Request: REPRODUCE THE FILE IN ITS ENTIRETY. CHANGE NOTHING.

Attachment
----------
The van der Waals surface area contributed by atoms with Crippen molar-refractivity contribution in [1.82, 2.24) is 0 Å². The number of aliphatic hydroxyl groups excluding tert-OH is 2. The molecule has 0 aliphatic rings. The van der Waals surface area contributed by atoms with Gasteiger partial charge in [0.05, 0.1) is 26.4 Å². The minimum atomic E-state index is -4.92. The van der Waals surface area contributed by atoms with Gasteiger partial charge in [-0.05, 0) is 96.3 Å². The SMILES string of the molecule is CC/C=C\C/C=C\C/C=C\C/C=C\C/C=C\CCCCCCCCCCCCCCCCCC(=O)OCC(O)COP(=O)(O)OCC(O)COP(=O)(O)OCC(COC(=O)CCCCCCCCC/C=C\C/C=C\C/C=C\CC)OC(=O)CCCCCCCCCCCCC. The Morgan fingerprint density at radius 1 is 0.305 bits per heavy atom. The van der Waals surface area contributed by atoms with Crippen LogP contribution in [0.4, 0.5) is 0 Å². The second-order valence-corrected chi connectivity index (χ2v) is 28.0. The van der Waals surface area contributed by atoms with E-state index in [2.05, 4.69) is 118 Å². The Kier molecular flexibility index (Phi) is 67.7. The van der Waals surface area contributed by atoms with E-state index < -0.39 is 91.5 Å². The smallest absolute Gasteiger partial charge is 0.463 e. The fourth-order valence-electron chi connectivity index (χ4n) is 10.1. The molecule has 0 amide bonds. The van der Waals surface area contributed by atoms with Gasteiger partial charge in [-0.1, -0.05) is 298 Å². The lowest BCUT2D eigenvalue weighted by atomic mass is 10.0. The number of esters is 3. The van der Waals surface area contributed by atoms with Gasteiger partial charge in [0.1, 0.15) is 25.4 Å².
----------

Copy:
The van der Waals surface area contributed by atoms with Crippen molar-refractivity contribution in [1.82, 2.24) is 0 Å². The number of aliphatic hydroxyl groups excluding tert-OH is 2. The molecule has 0 aliphatic rings. The van der Waals surface area contributed by atoms with Gasteiger partial charge in [0.05, 0.1) is 26.4 Å². The minimum atomic E-state index is -4.92. The van der Waals surface area contributed by atoms with Gasteiger partial charge in [-0.05, 0) is 96.3 Å². The SMILES string of the molecule is CC/C=C\C/C=C\C/C=C\C/C=C\C/C=C\CCCCCCCCCCCCCCCCCC(=O)OCC(O)COP(=O)(O)OCC(O)COP(=O)(O)OCC(COC(=O)CCCCCCCCC/C=C\C/C=C\C/C=C\CC)OC(=O)CCCCCCCCCCCCC. The Morgan fingerprint density at radius 1 is 0.305 bits per heavy atom. The van der Waals surface area contributed by atoms with Crippen LogP contribution in [0.4, 0.5) is 0 Å². The second-order valence-corrected chi connectivity index (χ2v) is 28.0. The van der Waals surface area contributed by atoms with E-state index in [2.05, 4.69) is 118 Å². The Kier molecular flexibility index (Phi) is 67.7. The van der Waals surface area contributed by atoms with E-state index < -0.39 is 91.5 Å². The smallest absolute Gasteiger partial charge is 0.463 e. The fourth-order valence-electron chi connectivity index (χ4n) is 10.1. The molecule has 0 amide bonds. The van der Waals surface area contributed by atoms with Gasteiger partial charge in [-0.1, -0.05) is 298 Å². The lowest BCUT2D eigenvalue weighted by atomic mass is 10.0. The number of esters is 3. The van der Waals surface area contributed by atoms with Gasteiger partial charge in [0.1, 0.15) is 25.4 Å².